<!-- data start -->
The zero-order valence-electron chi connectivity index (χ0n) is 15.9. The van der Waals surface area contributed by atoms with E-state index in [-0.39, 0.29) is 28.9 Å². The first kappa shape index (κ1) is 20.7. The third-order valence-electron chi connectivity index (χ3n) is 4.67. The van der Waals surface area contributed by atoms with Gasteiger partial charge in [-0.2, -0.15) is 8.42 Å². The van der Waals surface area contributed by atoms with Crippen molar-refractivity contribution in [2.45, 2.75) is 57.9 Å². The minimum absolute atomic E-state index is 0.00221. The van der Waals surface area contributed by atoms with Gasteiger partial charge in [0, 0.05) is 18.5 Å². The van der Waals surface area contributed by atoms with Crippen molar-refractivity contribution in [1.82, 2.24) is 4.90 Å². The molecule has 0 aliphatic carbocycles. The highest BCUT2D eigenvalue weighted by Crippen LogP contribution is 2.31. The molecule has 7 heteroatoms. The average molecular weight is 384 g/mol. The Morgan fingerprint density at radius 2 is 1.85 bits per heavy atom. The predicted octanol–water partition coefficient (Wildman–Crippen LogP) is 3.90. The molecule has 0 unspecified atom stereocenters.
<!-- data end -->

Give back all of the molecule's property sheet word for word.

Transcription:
The zero-order valence-electron chi connectivity index (χ0n) is 15.9. The van der Waals surface area contributed by atoms with E-state index in [-0.39, 0.29) is 28.9 Å². The first kappa shape index (κ1) is 20.7. The third-order valence-electron chi connectivity index (χ3n) is 4.67. The van der Waals surface area contributed by atoms with Gasteiger partial charge in [-0.2, -0.15) is 8.42 Å². The van der Waals surface area contributed by atoms with Crippen molar-refractivity contribution in [2.45, 2.75) is 57.9 Å². The minimum absolute atomic E-state index is 0.00221. The van der Waals surface area contributed by atoms with Gasteiger partial charge in [0, 0.05) is 18.5 Å². The van der Waals surface area contributed by atoms with Crippen molar-refractivity contribution in [1.82, 2.24) is 4.90 Å². The molecule has 0 aliphatic carbocycles. The highest BCUT2D eigenvalue weighted by Crippen LogP contribution is 2.31. The molecule has 7 heteroatoms. The average molecular weight is 384 g/mol. The Morgan fingerprint density at radius 2 is 1.85 bits per heavy atom. The predicted octanol–water partition coefficient (Wildman–Crippen LogP) is 3.90. The molecule has 0 unspecified atom stereocenters.